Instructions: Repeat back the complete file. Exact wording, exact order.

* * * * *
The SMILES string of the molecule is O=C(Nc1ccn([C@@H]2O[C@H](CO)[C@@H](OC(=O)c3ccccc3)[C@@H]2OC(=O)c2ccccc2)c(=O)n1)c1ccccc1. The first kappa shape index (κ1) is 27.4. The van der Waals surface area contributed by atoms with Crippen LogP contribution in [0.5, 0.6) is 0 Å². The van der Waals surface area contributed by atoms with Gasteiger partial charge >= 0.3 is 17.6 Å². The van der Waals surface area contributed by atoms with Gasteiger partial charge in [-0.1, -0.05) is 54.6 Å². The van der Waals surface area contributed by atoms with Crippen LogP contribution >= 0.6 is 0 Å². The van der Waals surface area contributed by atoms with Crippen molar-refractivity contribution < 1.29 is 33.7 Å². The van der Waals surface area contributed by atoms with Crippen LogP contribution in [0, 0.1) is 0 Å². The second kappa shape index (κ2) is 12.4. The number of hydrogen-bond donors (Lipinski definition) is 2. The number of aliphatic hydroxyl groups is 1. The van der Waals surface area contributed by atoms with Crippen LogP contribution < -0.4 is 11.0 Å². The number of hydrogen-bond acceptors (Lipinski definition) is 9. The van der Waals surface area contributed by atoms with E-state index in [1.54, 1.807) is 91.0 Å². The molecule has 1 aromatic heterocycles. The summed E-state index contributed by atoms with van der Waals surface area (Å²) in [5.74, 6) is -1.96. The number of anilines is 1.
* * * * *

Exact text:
The SMILES string of the molecule is O=C(Nc1ccn([C@@H]2O[C@H](CO)[C@@H](OC(=O)c3ccccc3)[C@@H]2OC(=O)c2ccccc2)c(=O)n1)c1ccccc1. The first kappa shape index (κ1) is 27.4. The van der Waals surface area contributed by atoms with Crippen LogP contribution in [0.5, 0.6) is 0 Å². The van der Waals surface area contributed by atoms with Gasteiger partial charge >= 0.3 is 17.6 Å². The van der Waals surface area contributed by atoms with Gasteiger partial charge in [-0.1, -0.05) is 54.6 Å². The van der Waals surface area contributed by atoms with Crippen LogP contribution >= 0.6 is 0 Å². The van der Waals surface area contributed by atoms with Crippen molar-refractivity contribution < 1.29 is 33.7 Å². The van der Waals surface area contributed by atoms with Crippen LogP contribution in [0, 0.1) is 0 Å². The second kappa shape index (κ2) is 12.4. The number of hydrogen-bond donors (Lipinski definition) is 2. The number of aliphatic hydroxyl groups is 1. The van der Waals surface area contributed by atoms with Crippen LogP contribution < -0.4 is 11.0 Å². The number of hydrogen-bond acceptors (Lipinski definition) is 9. The van der Waals surface area contributed by atoms with E-state index in [1.54, 1.807) is 91.0 Å². The molecule has 1 aromatic heterocycles. The summed E-state index contributed by atoms with van der Waals surface area (Å²) in [5.74, 6) is -1.96. The number of anilines is 1.